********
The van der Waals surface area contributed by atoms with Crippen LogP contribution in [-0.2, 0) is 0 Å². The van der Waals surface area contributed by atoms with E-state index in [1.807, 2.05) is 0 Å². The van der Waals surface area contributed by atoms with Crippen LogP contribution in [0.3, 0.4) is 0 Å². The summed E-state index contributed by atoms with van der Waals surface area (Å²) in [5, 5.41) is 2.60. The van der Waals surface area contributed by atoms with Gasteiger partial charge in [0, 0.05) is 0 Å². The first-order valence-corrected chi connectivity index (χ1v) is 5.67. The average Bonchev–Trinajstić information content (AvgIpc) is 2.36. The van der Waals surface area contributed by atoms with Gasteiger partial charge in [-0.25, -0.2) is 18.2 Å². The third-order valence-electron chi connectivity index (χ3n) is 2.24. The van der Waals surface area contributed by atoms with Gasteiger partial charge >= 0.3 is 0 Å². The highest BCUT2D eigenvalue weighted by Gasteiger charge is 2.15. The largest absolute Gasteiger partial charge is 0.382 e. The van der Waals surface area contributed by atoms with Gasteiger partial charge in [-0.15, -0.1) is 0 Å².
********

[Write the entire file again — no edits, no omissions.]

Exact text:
The van der Waals surface area contributed by atoms with Crippen LogP contribution in [-0.2, 0) is 0 Å². The van der Waals surface area contributed by atoms with E-state index in [1.807, 2.05) is 0 Å². The van der Waals surface area contributed by atoms with Crippen LogP contribution in [0.3, 0.4) is 0 Å². The summed E-state index contributed by atoms with van der Waals surface area (Å²) in [5, 5.41) is 2.60. The van der Waals surface area contributed by atoms with Gasteiger partial charge in [0, 0.05) is 0 Å². The first-order valence-corrected chi connectivity index (χ1v) is 5.67. The average Bonchev–Trinajstić information content (AvgIpc) is 2.36. The van der Waals surface area contributed by atoms with Gasteiger partial charge in [-0.25, -0.2) is 18.2 Å². The third-order valence-electron chi connectivity index (χ3n) is 2.24. The van der Waals surface area contributed by atoms with Gasteiger partial charge >= 0.3 is 0 Å². The highest BCUT2D eigenvalue weighted by Gasteiger charge is 2.15. The largest absolute Gasteiger partial charge is 0.382 e. The van der Waals surface area contributed by atoms with Gasteiger partial charge in [-0.15, -0.1) is 0 Å².